I have a table containing elements in $[1,c]$. The elements may be repeated in the table. I want to sample $m$ unique elements from this table.

I can reduce this problem to weighted sampling without replacement. This would require me to a) count the number of times each element occurs - say element $i$ occurs $n_i$ times, b) generate random numbers $U_i^{1/n_i}, 1 \le i \le c$ , and c) pick elements corresponding to the top $m$ values (reference). Here $U_i \sim Unif([0,1])$.

If I want to do this without counting the frequency of all elements, can I use the following algorithm?

  • Generate a uniform random number for each row in the table.

  • Sort these numbers.

  • Pick the top $m$ values such that their corresponding elements are unique.

Notice that instead of generating one uniform random number per element, this method generates $n_i$ random numbers for element $i$. Is the above algorithm equivalent to weighted sampling without replacement?

  • $\begingroup$ You describe a situation, but you never directly ask a question. Do you want a way to do the sampling that avoids duplications? Or do you want the probability of avoiding duplications if you do weighted sampling without replacement? $\endgroup$
    – BruceET
    Commented May 16, 2020 at 22:40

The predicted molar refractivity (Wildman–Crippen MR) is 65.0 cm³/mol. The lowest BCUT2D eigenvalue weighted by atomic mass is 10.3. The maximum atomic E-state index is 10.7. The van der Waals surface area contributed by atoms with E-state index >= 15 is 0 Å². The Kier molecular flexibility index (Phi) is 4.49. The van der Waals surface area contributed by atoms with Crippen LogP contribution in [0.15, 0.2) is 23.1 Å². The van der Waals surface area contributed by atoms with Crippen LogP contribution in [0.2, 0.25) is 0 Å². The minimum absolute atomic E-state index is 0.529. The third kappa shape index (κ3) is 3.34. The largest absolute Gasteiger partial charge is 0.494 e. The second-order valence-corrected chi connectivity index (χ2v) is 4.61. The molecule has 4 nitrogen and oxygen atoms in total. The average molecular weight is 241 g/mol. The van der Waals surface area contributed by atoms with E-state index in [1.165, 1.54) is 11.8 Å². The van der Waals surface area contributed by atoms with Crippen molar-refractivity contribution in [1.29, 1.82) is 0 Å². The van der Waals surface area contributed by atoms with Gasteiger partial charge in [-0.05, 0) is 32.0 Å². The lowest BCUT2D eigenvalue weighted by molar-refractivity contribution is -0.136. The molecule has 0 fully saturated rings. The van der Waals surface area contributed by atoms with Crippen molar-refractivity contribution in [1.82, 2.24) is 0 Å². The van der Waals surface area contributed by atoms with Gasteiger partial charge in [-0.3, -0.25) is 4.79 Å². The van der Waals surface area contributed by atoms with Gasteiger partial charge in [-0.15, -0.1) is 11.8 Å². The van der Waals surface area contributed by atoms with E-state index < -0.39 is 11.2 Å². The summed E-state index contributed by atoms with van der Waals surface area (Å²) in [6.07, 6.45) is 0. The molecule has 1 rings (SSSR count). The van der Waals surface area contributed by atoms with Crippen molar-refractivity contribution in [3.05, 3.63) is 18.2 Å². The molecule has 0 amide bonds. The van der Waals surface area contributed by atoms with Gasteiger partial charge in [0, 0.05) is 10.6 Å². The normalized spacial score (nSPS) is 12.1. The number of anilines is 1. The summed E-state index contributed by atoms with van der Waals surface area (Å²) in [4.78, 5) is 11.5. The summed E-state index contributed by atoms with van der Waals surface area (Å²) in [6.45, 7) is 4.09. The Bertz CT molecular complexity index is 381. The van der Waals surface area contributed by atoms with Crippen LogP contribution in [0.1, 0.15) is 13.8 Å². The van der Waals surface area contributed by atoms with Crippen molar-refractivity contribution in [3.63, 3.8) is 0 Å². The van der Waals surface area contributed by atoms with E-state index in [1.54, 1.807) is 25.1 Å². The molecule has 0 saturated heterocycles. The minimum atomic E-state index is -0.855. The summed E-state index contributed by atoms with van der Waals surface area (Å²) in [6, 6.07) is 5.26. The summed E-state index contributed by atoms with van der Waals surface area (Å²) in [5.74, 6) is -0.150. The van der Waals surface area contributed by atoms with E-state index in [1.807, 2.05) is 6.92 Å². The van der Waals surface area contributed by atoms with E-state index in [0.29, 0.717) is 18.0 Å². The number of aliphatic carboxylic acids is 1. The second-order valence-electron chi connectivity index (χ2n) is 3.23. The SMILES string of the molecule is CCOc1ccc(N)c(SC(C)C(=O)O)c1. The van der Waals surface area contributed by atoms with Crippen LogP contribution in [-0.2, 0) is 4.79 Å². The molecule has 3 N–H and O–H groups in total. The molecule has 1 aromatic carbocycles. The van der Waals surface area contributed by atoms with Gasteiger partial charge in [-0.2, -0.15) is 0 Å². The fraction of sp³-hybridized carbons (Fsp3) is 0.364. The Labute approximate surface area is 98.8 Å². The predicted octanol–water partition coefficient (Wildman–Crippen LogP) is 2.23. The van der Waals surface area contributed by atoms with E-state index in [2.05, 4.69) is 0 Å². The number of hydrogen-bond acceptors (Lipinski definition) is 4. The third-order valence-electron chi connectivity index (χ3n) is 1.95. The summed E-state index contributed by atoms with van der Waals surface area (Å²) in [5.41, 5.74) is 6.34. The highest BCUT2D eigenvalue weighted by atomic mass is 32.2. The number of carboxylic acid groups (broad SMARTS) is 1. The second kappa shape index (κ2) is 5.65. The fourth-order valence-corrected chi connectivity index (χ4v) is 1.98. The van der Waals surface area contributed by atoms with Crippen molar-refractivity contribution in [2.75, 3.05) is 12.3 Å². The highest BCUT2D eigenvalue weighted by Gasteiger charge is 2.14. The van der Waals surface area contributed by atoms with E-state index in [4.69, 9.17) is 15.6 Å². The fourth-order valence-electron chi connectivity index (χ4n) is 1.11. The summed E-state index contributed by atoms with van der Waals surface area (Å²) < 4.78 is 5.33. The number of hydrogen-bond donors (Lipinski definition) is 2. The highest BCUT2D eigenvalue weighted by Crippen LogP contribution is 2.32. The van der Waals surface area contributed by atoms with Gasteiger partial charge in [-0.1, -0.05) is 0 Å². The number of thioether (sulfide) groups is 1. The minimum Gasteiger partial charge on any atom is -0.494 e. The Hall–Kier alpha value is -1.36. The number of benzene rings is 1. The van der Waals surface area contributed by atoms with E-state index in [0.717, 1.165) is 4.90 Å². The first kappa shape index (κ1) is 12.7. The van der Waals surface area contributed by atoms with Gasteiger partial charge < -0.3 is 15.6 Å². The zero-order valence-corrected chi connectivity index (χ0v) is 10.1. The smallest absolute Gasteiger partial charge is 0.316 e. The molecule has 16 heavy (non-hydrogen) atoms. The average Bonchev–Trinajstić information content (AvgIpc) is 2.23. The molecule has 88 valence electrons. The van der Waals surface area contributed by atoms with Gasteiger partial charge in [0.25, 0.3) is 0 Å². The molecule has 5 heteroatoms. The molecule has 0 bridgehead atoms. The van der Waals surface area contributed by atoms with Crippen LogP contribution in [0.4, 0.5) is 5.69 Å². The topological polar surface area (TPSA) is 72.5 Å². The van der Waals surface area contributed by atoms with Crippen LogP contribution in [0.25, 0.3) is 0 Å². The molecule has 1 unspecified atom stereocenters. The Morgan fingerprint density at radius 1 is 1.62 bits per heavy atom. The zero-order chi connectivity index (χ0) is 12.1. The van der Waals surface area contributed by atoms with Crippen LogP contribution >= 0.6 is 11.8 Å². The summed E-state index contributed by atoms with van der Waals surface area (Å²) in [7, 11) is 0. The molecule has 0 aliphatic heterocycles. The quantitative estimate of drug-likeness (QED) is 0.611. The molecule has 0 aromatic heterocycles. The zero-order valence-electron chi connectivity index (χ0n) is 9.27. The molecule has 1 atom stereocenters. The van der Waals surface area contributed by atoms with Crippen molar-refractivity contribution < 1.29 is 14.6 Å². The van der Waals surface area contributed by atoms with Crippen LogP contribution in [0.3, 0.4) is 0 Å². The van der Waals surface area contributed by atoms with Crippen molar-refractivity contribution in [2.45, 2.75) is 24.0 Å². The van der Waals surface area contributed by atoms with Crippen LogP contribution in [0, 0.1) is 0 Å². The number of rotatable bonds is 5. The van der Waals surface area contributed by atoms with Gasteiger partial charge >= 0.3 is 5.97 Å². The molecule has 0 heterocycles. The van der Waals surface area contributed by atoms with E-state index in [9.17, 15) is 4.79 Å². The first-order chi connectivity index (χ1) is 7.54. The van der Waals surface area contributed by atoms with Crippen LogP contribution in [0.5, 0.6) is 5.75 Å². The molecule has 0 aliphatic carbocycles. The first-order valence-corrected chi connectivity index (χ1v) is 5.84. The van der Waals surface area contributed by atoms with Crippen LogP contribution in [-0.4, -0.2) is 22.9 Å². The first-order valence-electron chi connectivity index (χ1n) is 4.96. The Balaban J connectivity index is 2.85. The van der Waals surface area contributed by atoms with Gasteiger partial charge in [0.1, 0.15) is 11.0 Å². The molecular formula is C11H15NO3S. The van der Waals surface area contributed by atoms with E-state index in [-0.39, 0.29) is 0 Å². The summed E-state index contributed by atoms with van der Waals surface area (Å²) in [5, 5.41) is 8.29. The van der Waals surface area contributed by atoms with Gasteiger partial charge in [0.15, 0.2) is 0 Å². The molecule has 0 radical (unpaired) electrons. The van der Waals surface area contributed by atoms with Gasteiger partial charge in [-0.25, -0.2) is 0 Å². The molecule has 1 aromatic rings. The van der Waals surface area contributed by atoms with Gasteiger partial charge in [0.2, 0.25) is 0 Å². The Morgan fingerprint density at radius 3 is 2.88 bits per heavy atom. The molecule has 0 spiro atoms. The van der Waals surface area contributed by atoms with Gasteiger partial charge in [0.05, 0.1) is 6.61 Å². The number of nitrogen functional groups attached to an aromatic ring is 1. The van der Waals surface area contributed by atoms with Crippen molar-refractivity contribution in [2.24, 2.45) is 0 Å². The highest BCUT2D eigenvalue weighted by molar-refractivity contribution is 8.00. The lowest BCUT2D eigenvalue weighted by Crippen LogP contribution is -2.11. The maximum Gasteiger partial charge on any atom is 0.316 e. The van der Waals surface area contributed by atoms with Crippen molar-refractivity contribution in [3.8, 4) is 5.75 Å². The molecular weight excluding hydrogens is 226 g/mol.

• $\begingroup$ Sorry if my question is unclear. I want to know a way to do the sampling that avoids duplications, without having to first count the number of times each element occurs in the table. Does that clarify my question? If I could count the number of times $n_i$ each element $i$ occurs, I could use the $U_i^{1/n_i}$ method. $\endgroup$
    – elexhobby
    Commented May 17, 2020 at 2:51

1 Answer 1


Suppose you have $c = 100$ balls with colors (coded as numbers 1 through 5) as follows: 40 Red(=1), 20 Blue(=2), 20 Green(=3), 10 Brown(=4), and 10 Purple(=5).

In R you can express the population of $c$ balls as follows:

pop = rep(1:5, c(40,20,20,10,10))

In R, you can choose a random sample from of size $m = 3$ from this population as follows:

draw = sample(pop, 3)

Three replications of the experiment look like this:

pop = rep(1:5, c(40,20,20,10,10))
draw = sample(pop, 3); draw
[1] 1 1 2
draw = sample(pop, 3); draw
[1] 1 3 2
draw = sample(pop, 3); draw
[1] 5 4 1

A simulation to approximate the probability of getting $m = 3$ bals of $m$ different colors, makes $B = 100\,000$ samples, and assesses the results.

pop = rep(1:5, c(40,20,20,10,10))
uniq = replicate(10^5, length(unique(sample(pop, 3))))
[1] 0.39415
[1] 0.003090619

      1       2       3 
0.07675 0.52910 0.39415 

So the probability of getting three different colors is $0.394.\pm 0.003.$

The combinatorial paths to an exact solution that occur to me right now seem tediously intricate.

Note: The alternative code illustrated below always chooses three uniquely different colors---with regard to specified probabilities of available colors when each ball is chosen. (if 1 has already been chosen, then a lower-weighted ball must be chosen afterward.)

sample(1:5, 3, p=c(.4,.2,.2,.1,.1))
[1] 1 4 2
sample(1:5, 3, p=c(.4,.2,.2,.1,.1))
[1] 1 3 2
sample(1:5, 3, p=c(.4,.2,.2,.1,.1))
[1] 2 5 4
sample(1:5, 3, p=c(.4,.2,.2,.1,.1))
[1] 3 2 1

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